Multiple Personality Disorder is now referred to as Dissociative Identity Disorder (DID) in the American Psychiatric Association’s Diagnostic and Statistical Manual. The new terminology reflects research showing that those with DID do not actually have multiple personalities. Rather, they have two or more personality states with different ways of relating, perceiving, thinking, and remembering. Identity, memory, and consciousness are not integrated into a single multidimensional self.
Multiple Personality Disorder, or Dissociative Identity Disorder, is a dissociative personality disorder. It is often the result of extreme childhood trauma, usually repetitive physical, sexual, or emotional abuse. About 90 percent of DID cases involve a history of abuse. Accidents, natural disasters, and war can also create the severe trauma that is a risk factor for DID. The person dissociates from the traumatic experience as a coping mechanism.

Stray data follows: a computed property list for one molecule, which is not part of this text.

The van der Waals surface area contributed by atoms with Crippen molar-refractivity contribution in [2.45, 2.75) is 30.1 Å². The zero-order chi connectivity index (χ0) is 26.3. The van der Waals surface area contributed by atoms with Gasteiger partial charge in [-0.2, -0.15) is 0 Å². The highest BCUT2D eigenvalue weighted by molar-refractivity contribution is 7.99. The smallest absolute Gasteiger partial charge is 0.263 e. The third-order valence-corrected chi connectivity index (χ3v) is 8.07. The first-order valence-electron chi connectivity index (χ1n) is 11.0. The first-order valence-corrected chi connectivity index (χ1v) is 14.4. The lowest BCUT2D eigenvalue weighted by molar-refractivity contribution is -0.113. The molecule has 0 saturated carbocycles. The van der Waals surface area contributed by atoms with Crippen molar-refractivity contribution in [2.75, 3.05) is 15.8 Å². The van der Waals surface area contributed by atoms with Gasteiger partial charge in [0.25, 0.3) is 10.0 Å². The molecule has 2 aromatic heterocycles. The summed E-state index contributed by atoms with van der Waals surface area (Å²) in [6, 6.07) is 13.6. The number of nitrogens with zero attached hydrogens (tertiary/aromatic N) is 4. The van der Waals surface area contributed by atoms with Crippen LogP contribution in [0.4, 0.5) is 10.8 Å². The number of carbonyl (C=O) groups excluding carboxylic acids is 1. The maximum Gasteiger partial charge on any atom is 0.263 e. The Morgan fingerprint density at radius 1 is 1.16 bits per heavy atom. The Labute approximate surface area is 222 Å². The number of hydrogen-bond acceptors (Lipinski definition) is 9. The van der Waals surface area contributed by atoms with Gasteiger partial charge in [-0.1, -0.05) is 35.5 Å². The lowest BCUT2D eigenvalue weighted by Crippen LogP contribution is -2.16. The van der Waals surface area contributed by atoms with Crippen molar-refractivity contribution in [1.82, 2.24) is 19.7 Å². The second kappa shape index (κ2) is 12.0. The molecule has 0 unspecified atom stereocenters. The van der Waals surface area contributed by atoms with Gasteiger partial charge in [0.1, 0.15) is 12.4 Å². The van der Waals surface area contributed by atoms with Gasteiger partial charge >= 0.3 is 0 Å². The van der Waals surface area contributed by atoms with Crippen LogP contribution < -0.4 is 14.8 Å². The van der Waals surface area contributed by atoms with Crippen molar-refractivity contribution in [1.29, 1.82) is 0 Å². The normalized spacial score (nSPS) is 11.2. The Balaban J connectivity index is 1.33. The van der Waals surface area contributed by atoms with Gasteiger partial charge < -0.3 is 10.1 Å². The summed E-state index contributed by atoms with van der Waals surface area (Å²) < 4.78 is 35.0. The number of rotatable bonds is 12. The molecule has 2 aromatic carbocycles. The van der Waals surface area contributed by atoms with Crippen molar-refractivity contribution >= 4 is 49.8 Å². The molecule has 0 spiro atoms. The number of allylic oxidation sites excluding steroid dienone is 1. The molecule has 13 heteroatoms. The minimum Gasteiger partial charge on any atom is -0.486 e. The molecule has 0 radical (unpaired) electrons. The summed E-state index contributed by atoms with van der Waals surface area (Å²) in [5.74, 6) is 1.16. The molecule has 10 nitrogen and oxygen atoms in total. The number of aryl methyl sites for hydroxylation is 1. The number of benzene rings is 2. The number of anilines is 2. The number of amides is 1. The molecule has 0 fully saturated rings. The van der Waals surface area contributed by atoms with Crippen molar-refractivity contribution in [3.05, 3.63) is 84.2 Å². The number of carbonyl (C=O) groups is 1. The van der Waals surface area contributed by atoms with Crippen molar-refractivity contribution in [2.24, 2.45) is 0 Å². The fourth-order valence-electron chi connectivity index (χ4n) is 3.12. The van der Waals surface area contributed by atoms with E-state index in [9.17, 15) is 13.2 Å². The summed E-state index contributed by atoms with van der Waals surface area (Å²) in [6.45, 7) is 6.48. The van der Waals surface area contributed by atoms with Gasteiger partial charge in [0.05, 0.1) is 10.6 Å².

Beyond having different personality states, symptoms of Dissociative Identity Disorder include nightmares, flashbacks, hearing voices, and experiencing memory gaps. The frequency of Dissociative Identity Disorder is about 1 to 3 percent of the general population, similar to the number of people with schizophrenia or bipolar disorder. Women are more likely than men to be diagnosed with Dissociative Identity Disorder.
Treatment for Dissociative Identity Disorder focuses on reuniting the fragmented personalities within the psyche through long-term psychotherapy. Cognitive Behavioral Therapy, Dialectical Behavioral Therapy, and creative therapy modalities have been found to be useful for those with DID. Research shows that treatment can help people with DID live functional and fulfilling lives.